Analysis of Aroma Compounds in Healthy and Diseased Orange Juice

Greg Howard
2nd May, 2024

Analysis of Aroma Compounds in Healthy and Diseased Orange Juice

Image Source: Natural Science News, 2024

Key Findings

  • Researchers found that citrus black spot (CBS) increases the total volatile content in citrus fruits, affecting aroma
  • CBS infection causes more floral and fruity aromas in juice, and enhances citrusy, floral, and green aromas in essential oils
  • The study identified specific marker compounds in juice and essential oils that can serve as fingerprints for CBS infection levels
Citrus fruits are not only beloved for their vibrant flavors but also for their aromatic appeal. However, the quality of these fruits can be compromised by various diseases, one of which is citrus black spot (CBS). CBS, caused by the fungus Phyllosticta citricarpa, leads to unsightly blemishes on the rind of citrus fruits. Researchers from Southwest University have recently delved into how CBS affects the aromatic profile of citrus fruits[1]. This study is particularly relevant as the aroma of citrus fruits is a key factor in consumer satisfaction and marketability. The study aimed to identify changes in the volatile compounds of citrus fruits when infected by CBS. Volatile compounds are chemicals that can easily become gases and contribute significantly to a fruit's aroma. Using gas chromatography-mass spectrometry (GC-MS), a technique that can separate and identify small molecules in a mixture, the researchers analyzed both orange juice and essential oil samples from fruits with varying levels of CBS infection. The findings revealed that CBS infection led to an increase in the total volatile content, especially in the juice of fruits with severe infections and the essential oil of moderately infected fruits. This increase was associated with heightened floral and fruity aromas, as well as off-flavors, while the green aroma typically found in citrus juice decreased. In the essential oil, citrusy, floral, and green aromas were more pronounced in CBS-infected samples. To better understand these changes, the researchers employed a method known as orthogonal partial least-square discriminant analysis (OPLS-DA). This statistical tool helps to identify potential marker compounds that can distinguish between different conditions—in this case, levels of CBS infection. Six potential markers were identified in the citrus juice and five in the essential oil. These markers can be seen as fingerprints of CBS infection, offering insights into how the disease alters the fruit's aromatic profile. This study builds on earlier research that has explored the aromatic compounds in citrus fruits. A previous study[2] quantified odor-active compounds in Valencia late and Navel oranges, identifying key fruity, grassy, and citrus-like odorants that contribute to their distinct aromas. Another study[3] investigated off-flavor compounds in Ponkan mandarin juice, finding that light exposure could induce off-flavors by promoting the formation of certain volatile sulfur compounds (VSCs). Additionally, research on grapefruit[4] showed how Huanglongbing (HLB), another citrus disease, alters the volatile profiles, reducing the content of key flavor compounds like nootkatone. The current study adds to this body of knowledge by showing how CBS specifically influences the volatile profiles of citrus fruits. It not only identifies the increase in total volatile content but also the nuanced shifts in aromatic profiles that could affect consumer perception. This research is crucial as it provides a deeper understanding of the effects of CBS on citrus aroma, which could inform strategies for disease management and breeding programs aimed at improving fruit quality. Moreover, the identification of potential aromatic markers for CBS could lead to the development of diagnostic tools for early detection and quantification of infection levels. This could be particularly useful for growers and the citrus industry as a whole, enabling them to take timely action to minimize the impact of CBS on their crops. In summary, the study from Southwest University has expanded our understanding of how citrus black spot disease can alter the volatile compounds and, consequently, the aroma profiles of citrus fruits. By identifying specific changes in aromatic profiles and potential markers for CBS infection, this research contributes to the broader efforts to protect citrus fruit quality and ensure the continued enjoyment of these flavorful and aromatic fruits.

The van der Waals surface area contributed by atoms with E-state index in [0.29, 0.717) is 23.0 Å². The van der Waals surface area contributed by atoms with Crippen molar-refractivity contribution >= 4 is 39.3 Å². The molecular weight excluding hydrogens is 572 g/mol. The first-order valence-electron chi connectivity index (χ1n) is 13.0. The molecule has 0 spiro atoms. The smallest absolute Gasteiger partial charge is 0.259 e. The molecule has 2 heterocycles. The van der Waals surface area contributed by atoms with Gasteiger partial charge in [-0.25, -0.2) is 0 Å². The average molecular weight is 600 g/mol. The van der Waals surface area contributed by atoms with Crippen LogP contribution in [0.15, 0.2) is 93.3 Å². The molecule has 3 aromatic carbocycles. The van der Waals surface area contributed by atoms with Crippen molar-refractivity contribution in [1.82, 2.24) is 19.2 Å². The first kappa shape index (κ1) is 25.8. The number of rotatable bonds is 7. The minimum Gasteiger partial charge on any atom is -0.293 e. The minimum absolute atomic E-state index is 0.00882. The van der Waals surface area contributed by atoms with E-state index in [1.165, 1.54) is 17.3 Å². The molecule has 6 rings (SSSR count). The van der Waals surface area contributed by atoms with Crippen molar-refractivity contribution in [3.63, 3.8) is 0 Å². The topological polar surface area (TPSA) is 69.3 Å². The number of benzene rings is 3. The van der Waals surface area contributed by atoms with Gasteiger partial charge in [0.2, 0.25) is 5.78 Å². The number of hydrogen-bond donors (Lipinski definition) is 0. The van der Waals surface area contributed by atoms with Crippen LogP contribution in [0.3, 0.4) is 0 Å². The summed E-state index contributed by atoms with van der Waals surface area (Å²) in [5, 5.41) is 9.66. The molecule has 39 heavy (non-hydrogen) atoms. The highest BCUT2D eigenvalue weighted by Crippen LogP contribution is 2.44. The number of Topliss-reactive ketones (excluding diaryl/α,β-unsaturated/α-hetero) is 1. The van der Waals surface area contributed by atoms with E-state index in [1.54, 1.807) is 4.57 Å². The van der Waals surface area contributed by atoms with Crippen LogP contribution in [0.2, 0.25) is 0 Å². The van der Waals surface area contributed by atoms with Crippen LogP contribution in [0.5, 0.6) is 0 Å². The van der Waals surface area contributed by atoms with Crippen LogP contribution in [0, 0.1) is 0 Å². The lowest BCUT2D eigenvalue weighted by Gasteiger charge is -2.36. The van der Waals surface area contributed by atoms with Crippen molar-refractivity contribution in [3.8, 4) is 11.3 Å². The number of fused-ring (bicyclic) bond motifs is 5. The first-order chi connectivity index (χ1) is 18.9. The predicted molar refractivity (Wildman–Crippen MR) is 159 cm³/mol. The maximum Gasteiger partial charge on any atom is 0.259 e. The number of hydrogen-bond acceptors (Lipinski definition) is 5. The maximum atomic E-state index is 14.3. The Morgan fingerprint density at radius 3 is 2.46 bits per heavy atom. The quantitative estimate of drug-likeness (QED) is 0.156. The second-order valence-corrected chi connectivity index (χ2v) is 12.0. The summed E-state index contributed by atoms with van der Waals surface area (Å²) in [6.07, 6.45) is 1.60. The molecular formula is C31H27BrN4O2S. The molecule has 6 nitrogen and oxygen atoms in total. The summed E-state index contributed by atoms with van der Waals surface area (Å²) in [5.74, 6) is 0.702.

FruitsBiochemPlant Science


Main Study

1) Characterization of volatile compounds from healthy and citrus black spot-infected Valencia orange juice and essential oil by using gas chromatography-mass spectrometry.

Published 30th June, 2024 (future Journal edition)

Related Studies

2) Evaluation of aroma differences between hand-squeezed juices from Valencia late and Navel oranges by quantitation of key odorants and flavor reconstitution experiments.

Journal: Journal of agricultural and food chemistry, Issue: Vol 49, Issue 5, May 2001

3) Identification of Light-Induced Key Off-Flavors in Ponkan Mandarin Juice Using MDGC-MS/O and GC-MS/PFPD.

4) Effect of Huanglongbing on the Volatile Organic Compound Profile of Fruit Juice and Peel Oil in 'Ray Ruby' Grapefruit.

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